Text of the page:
Chapter 21. PostgreSQL
As discussed in Chapter 15, any relational database that is to be trusted with production data should be ACID-compliant. PostgreSQL is the most popular open-source relational database that is always ACID-complaint. You can achieve ACID compliance in a MySQL database if you use the InnoDB or the NDB storage engines. (As of this writing, the MySQL team is developing other ACID-compliant storage engines.) With PostgreSQL, all data is stored in an ACID-compliant fashion. PostgreSQL also offers sophisticated features such as point-in-time recovery, tablespaces, checkpoints, hot backups, and write ahead logging for fault tolerance. These are all very good things from a data-protection and data-integrity standpoint.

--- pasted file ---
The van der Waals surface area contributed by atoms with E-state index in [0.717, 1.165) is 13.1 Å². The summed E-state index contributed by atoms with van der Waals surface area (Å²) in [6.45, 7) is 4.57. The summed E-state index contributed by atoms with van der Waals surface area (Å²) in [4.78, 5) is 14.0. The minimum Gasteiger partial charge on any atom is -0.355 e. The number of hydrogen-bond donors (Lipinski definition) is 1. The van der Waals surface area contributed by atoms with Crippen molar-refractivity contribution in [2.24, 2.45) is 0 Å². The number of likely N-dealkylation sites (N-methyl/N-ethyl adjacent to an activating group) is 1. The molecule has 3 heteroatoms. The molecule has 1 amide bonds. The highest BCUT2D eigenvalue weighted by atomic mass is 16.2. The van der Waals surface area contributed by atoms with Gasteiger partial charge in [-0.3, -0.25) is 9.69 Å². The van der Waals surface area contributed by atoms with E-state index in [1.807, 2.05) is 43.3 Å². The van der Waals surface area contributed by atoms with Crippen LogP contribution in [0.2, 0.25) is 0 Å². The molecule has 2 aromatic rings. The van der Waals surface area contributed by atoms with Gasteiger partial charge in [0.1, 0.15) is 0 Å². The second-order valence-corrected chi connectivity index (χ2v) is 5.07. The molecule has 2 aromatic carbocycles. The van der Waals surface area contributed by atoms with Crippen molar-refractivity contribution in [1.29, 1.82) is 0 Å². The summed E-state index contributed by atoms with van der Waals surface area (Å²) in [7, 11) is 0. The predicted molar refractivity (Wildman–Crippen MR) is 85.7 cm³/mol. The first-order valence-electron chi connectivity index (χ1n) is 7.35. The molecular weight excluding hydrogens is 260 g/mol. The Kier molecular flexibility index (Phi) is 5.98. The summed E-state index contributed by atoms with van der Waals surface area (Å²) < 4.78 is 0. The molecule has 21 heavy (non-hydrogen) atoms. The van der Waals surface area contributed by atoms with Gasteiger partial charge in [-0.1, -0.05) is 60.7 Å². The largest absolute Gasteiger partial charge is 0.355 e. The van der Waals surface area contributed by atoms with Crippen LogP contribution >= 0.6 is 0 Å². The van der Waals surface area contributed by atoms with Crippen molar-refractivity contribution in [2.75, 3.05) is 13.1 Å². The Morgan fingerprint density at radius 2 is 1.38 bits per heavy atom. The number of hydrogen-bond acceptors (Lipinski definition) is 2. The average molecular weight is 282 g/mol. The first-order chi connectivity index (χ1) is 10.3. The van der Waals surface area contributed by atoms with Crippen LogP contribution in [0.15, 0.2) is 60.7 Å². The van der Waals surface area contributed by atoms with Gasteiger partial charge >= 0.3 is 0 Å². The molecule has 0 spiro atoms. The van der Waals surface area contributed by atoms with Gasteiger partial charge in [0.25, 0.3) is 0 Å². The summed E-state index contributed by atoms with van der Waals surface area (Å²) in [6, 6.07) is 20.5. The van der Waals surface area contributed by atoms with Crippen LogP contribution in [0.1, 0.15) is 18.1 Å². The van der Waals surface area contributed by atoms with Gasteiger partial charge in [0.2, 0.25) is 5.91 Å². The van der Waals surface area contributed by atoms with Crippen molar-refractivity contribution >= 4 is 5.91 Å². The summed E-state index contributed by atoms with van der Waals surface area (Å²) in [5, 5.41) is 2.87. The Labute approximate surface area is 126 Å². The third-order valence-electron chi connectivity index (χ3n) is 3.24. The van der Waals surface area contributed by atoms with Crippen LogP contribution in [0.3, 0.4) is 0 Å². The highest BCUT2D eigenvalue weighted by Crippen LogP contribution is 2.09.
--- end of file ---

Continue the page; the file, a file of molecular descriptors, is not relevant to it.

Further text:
From a power-user standpoint, PostgreSQL is like any other database. The following terms mean essentially the same in PostgreSQL as they do in any other relational database:
A PostgreSQL cluster is analogous to an instance in other RDBMSs, and each cluster works with one or more databases. It is not typical to have more than one cluster per database server, but it is possible and is done in some cases. For example, consider a shared hosting environment with different sets of users that should not be given administrative access to each others’ data. Since user information is global within a cluster, you would need to create multiple instances to have multiple groups ...